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> The Colours
The Royal Anglian Regiment
The custom of carrying some form of distinguishing emblem as a rallying point in battle is a very old one. The earliest form appears to have been a bundle of hay attached to a pole. Later the Roman legions carried the Roman Eagle, each manipule (company) having its own ensign. From these early emblems the present type of Colour evolved, and though no longer carried by the British Army in action, they remain as the visible symbols of loyalty to the Crown and the spirit and traditions of the Regiment.
During the seventeenth century regiments had as many as ten or twelve Colours, these being in the nature of private banners with the Colonels and company commanders own armorial bearings worked thereon. In the reign of William III, Colours were reduced from one per company to three per regiment. A Royal Warrant of 1743 introduced two Colours of completely different style. The first was the Great Union, the second of the same colour as the Regiments facings. By a warrant of 1751, the former was named the Kings Colour, the latter the Regimental Colour.
His Majestys 10th Regiment of Foot, American Contingent carried two sets of Colours during the American Bicentennial celebration from 1971 to 1978. As in the 18th century, there was an embroidered set and a painted set of Colours. The embroidered Regimental Colour was presented to the American Contingent by the British Consul-General of Boston, Mrs. Lenore Storer in April 1971. It was made of super lute silk by Hobsons in London.
In a ceremony in Chelmsford, Massachusetts on 20 April 1975, The Kings Colour was presented by Major General Sir Christopher Welby-Everard, KBE, CB, DL. To create this silk colour, the Royal School of Needlework used a technique called passing-through embroidery in order to make the detail the same on both sides of the Colour. A rose took two women four days to accomplish. Major General Douglas Brown, RA, who was the moving force behind the famous Project Overlord Panels, helped to secure the aid of the Royal School of Needlework in London. Every facet of the design of the King's Colour was checked by Major Nicholas Dawnay, the leading authority on British Colours . A Colour of the 12th Foot in the Officers' Mess at Bassingborn Barracks was viewed through the courtesy of Major Ronald Baylis, Quartermaster of the Royal Anglian Regiment, as an example of the period style as no 10th Foot Colours of that time exist.
On Sunday 25 September 1979, the King's Colour of the American Contingent was displayed at the Altar of the Regimental Service and Church Parade during the Regimental Reunion in Cleethorpes, attended by Her Royal Highness, Princess Alice, the Duchess of Gloucester. After the drafting of the American Contingent , Colonel Vincent J-R Kehoe presented the two American Contingent Colours to the 10th Foot Royal Lincolnshire Regimental Association for the Museum at Sobraon Barracks in Lincoln. When the Regimental Museum was closed the Colours were transferred to the Museum of Lincolnshire Life.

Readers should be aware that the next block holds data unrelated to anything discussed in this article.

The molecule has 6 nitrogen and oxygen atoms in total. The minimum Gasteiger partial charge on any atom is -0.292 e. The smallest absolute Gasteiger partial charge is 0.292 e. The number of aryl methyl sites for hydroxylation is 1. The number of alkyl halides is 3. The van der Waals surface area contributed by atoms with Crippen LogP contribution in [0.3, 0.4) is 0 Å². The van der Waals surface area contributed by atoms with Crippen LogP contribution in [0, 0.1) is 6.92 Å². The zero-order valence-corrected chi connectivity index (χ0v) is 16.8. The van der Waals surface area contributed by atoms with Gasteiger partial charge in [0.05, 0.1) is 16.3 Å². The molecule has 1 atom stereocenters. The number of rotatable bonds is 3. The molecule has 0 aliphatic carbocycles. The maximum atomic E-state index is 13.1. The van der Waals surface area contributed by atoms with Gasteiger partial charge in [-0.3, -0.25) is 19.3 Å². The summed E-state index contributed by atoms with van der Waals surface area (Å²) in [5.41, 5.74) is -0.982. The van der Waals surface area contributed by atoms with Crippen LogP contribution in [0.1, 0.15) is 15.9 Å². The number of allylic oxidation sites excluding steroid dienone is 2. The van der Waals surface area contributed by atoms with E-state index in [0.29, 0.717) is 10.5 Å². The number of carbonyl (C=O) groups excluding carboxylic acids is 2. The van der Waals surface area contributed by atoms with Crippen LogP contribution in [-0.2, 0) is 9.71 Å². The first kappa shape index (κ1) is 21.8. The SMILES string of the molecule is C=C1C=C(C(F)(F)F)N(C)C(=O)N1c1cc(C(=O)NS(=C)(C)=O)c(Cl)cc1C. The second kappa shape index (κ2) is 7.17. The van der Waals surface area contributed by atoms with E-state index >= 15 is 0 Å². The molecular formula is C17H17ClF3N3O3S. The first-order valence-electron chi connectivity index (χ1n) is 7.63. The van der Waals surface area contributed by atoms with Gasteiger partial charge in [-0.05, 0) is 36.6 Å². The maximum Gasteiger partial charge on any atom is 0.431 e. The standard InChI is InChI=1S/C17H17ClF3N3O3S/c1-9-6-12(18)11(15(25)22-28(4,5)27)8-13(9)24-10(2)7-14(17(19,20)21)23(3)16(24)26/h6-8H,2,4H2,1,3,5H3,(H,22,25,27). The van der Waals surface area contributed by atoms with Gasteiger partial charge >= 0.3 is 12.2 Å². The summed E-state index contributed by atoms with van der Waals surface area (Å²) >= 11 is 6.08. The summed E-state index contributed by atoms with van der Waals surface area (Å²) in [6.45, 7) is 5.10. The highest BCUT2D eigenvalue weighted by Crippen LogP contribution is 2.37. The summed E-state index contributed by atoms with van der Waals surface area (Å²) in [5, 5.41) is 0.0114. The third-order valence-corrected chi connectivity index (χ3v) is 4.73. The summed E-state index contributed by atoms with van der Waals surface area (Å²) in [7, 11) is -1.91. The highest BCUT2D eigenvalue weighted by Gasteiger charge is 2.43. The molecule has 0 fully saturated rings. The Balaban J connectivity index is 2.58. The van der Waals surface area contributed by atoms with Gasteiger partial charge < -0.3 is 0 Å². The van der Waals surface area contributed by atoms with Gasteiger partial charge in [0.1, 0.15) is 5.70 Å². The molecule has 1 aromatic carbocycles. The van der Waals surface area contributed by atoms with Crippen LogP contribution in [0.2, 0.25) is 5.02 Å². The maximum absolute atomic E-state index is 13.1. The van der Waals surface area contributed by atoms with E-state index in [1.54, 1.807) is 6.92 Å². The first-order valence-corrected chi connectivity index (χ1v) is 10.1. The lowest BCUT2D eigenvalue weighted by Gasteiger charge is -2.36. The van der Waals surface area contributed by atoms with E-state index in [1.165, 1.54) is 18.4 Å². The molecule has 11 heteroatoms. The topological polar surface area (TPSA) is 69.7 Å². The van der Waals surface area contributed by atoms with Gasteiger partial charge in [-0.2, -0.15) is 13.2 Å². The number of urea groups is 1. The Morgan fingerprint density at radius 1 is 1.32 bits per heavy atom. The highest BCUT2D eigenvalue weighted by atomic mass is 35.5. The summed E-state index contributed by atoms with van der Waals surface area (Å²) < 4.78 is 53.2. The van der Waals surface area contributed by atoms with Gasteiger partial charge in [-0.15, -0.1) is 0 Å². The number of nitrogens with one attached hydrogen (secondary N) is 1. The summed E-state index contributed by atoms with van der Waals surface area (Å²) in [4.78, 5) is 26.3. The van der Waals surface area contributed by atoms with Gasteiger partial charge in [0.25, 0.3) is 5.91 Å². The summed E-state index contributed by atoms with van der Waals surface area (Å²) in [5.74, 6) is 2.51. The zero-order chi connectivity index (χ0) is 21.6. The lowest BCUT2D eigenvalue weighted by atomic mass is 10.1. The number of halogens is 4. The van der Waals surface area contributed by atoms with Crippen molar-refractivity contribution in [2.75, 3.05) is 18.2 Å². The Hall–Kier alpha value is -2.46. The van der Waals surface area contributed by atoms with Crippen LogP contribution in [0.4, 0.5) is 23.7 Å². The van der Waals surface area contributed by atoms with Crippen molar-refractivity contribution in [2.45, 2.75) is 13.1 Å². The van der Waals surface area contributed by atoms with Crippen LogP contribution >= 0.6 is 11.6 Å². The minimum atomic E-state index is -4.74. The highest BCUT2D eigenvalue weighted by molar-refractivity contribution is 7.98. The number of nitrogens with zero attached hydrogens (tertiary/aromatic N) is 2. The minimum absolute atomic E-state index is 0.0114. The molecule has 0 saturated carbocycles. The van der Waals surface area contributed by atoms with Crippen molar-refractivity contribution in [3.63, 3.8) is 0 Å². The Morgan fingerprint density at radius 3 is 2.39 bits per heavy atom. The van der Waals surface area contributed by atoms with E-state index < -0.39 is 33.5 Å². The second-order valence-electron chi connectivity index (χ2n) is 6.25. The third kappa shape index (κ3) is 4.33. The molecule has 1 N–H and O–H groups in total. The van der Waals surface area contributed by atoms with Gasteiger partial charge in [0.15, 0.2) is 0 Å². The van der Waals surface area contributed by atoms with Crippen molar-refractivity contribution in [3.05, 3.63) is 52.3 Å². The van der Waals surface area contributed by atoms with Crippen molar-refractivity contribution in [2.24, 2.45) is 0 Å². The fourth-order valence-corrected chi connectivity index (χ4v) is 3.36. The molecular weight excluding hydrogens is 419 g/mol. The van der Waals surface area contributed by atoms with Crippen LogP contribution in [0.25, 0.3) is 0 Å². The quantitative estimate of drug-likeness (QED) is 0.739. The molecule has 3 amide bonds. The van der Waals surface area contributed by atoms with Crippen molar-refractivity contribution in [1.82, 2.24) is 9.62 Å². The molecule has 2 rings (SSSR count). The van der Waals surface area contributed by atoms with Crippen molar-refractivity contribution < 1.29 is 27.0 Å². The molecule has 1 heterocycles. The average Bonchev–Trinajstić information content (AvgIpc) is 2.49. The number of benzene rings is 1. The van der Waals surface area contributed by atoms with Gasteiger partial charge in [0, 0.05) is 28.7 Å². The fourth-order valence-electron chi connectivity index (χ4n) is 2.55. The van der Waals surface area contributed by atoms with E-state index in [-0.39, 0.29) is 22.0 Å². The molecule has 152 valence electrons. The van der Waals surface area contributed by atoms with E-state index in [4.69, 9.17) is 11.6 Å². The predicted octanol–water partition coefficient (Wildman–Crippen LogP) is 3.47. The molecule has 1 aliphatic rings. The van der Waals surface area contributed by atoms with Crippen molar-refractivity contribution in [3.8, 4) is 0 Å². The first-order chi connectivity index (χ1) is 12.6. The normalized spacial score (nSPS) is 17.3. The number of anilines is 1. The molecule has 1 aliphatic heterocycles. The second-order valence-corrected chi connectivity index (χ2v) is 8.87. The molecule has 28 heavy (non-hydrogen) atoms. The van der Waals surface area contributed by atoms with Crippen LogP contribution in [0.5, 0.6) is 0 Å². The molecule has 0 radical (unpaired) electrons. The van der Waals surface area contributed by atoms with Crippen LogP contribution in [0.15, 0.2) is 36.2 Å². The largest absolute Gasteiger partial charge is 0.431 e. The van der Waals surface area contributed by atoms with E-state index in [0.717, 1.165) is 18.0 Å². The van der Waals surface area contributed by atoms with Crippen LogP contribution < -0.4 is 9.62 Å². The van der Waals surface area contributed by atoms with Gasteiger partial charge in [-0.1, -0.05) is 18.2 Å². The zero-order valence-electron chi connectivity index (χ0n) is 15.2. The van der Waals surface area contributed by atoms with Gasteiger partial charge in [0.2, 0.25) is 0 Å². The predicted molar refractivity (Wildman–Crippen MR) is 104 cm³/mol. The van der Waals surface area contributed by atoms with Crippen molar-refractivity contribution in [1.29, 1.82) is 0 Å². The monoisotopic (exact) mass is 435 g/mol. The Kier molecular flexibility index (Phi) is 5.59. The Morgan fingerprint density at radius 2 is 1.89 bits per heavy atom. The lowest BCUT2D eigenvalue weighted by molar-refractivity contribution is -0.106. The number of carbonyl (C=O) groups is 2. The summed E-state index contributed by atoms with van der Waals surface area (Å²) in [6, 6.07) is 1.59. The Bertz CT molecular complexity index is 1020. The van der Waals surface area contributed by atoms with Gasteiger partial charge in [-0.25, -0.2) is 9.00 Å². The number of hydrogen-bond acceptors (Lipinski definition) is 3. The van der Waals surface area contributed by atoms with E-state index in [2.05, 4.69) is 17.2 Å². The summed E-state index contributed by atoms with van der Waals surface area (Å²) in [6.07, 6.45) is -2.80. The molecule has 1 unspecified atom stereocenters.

On 10 February 1992 (Sobraon Day) Col Kehoe requested the Trustees of the Association to release the Colours to His Majesty's 10th Regiment of Foot, American Contingent. Permission was granted and arrangements were made for a two-part colour ceremony in 1993. The first part occurred on 15 April when the Colours were paraded to Lincoln Castle. On parade were members of the Royal Lincolnshire Regiment Old Comrades, the Royal British Legion and the Army Cadet Band. Maj. Gen. REJ Gerrard-Wright CB CBE DL, as President of the 10th Foot Royal Lincolnshire Regimental Association, handed the colours over to Lieutenant Colonel Richard E. Amsterdam and Lieutenant Christopher Smick of the American Contingent.
On 28 August 1993 before a crowd of several hundred observers the original colours of the American Contingent were re-presented by Major General REJ Gerrard-Wright at Hanscom Air Force Base in Concord , Massachuetts. Here we see the colours parading before the saluting base, Taking the salute are Col Vincent J-R Kehoe, Major General REJ Gerrard Wright and Lieut R Wooddisse, ADC. The music in the background is the slow march Scipio (Handel - 1726). Played during 18th century reviews it is played to this day at the Trooping of The Colour Ceremony at Horseguards on the Queen's Birthday parade.
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